3.3. Downstream Effects of IL-1β and IL-18

The proinflammatory cytokines of the IL-1 family, including IL-1β and IL-18, play important roles in antimicrobial host defense as well as the modulation of gene expression. Once assembly of the inflammasome and subsequent activation of the cytokines IL-1β and IL-18 has occurred via cleavage of their proisoforms, a proinflammatory cascade of events is likely to follow. In vivo, IL-1β is primarily responsible for symptoms of acute inflammation such as fever, acute protein synthesis, anorexia, and sleep disturbances [65]. In contrast, IL-18 is largely involved in Th1 responses [44]. In addition, IL-1β and IL-18 play a primary role in diseases involving the innate and acquired immune systems such as PF, autoimmunity, rheumatoid arthritis, cancer, metabolic syndrome, and atherosclerosis [66].

In renal fibrosis, activation of the inflammasome and subsequent release of IL-1β, along with TNF-α and IFN-λ, contributes to the epithelial mesenchymal transition [67], a critical step in disease development that may have implications for PF. Furthermore, long-term exposure (>10 days) of human epithelioid dermal microvascular endothelial cells to IL-1β results in a permanent transformation into a myofibroblast phenotype [68], possibly increasing susceptibility for initiation of the fibrotic process. Further increases in IL-1β production will drive a subsequent increase in TGF-β, resulting in increased collagen production by fibroblasts—also known to be a critical step in the development of fibrosis [69]. Thus, IL-1β and IL-18 most likely contribute to favorable conditions for the development of fibrotic lesions such as increased collagen production and transformation of nonfibroblastic cells into a phenotype more typically seen in fibroblasts or myofibroblasts. It is clear that dysregulation of pathways leading to inflammation and the subsequent development of fibrosis is closely linked to the proinflammatory cytokines IL-1β and IL-18, which in turn are dependent on formation of an inflammasome complex for activation.

4. Inflammasome Activation

4.1. Mineral Particles

Inhalation of mineral particles such as asbestos or silica in environmental or occupational exposures over an extended period of time can result in the non-idiopathic form of PF. Recent studies have demonstrated that silica internalization leads to lysosomal destabilization and NALP3 inflammasome activation [52]. Furthermore, Cassel and colleagues [57] have shown that the NALP3 inflammasome is essential for development of silicosis. In addition, silica exposure activates caspase-1 leading to IL-1β maturation and inflammation following lysosomal damage [70].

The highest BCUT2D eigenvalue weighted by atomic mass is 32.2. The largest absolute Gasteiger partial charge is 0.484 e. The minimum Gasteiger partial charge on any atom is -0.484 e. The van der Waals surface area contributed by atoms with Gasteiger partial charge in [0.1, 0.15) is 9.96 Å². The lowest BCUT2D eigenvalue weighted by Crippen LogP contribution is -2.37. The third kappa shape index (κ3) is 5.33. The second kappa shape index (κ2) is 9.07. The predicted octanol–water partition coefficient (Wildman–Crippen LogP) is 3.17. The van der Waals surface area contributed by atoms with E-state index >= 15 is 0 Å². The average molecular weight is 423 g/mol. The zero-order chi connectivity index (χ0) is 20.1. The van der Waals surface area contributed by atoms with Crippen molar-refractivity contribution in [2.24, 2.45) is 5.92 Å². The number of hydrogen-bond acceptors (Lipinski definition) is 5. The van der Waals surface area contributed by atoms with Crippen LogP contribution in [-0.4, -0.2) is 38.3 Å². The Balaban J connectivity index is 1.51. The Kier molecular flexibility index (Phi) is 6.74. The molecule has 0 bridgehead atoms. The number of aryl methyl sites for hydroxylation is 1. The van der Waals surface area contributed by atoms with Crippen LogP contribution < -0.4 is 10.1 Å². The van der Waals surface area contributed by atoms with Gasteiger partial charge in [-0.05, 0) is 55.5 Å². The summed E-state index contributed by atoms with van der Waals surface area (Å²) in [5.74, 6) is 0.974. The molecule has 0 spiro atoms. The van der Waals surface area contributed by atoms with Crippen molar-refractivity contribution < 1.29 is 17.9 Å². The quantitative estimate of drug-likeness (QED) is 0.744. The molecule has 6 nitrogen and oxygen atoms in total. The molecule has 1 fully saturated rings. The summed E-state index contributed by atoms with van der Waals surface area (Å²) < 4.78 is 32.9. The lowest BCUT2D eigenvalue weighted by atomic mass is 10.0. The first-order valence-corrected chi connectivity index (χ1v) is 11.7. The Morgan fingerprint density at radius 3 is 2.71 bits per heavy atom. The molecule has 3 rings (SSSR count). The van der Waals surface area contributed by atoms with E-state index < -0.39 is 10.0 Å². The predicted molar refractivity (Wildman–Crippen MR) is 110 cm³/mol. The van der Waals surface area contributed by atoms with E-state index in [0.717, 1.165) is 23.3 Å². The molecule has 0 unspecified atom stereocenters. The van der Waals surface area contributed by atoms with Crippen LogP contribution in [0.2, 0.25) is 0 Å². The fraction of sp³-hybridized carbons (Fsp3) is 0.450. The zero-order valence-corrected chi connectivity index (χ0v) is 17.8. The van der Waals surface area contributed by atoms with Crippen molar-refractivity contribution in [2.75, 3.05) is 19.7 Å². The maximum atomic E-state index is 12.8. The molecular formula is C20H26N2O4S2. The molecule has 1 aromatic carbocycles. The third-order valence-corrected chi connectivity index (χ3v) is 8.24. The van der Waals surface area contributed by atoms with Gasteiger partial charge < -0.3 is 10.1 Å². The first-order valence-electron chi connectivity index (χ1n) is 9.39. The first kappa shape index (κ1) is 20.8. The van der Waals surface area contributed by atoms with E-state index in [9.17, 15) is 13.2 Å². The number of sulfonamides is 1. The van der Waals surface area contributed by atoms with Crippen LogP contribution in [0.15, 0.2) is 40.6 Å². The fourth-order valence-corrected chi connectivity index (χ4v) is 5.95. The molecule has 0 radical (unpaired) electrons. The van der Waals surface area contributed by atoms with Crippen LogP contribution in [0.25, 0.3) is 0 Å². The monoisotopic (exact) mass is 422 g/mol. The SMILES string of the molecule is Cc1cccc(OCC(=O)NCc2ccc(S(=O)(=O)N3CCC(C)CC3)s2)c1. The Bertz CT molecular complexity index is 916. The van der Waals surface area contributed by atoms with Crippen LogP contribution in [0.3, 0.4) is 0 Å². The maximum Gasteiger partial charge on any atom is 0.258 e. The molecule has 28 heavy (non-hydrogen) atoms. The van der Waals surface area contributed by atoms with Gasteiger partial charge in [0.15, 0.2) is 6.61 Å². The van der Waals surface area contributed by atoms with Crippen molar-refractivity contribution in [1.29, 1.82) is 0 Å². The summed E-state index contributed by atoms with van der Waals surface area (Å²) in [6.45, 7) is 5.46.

Other mineral fibers such as asbestos lead to an irreversible fibrotic condition known as asbestosis after prolonged exposure. Recent studies have provided clues as to the molecular mechanism by which asbestos leads to pulmonary inflammation and fibrosis. Similar to that seen with silica, asbestos exposure results in activation of the NALP3 inflammasome and IL-1β secretion by macrophages [56].

4.2. Nanomaterials

Nanomaterials are engineered structures with at least one dimension of 100 nanometers or less and significant potential to be designed in a multitude of shapes and sizes [71]. These materials are increasingly being used for commercial purposes due to their exceptional properties of conductivity, reactivity, and optical sensitivity [71]. Furthermore, modification of nanomaterials resulting in a wire, fiber, belt, or tube is an attractive method for enhancing the end-product usage. However, toxicity and pathological potential can change dramatically when the nanomaterial shape is altered. In particular, if the nanomaterial becomes difficult for a phagocytic cell to process, lysosomal disruption and NALP3 inflammasome activation may occur [72].

5. Current and Future Treatment Options For PF

5.1. Current Treatment Options in Clinical Trial

Current pharmacological treatment of PF is based on a combination of corticosteroids and immunosuppressants. However, the efficacy of treatment remains a matter of debate and these medications have serious adverse side effects. It is beyond the scope of this paper to include a discussion of all current treatment regimens; however, there are several comprehensive reviews discussing the outcomes of trials aimed at testing standard therapies for PF [73, 74].

5.2. New Pharmacological Agents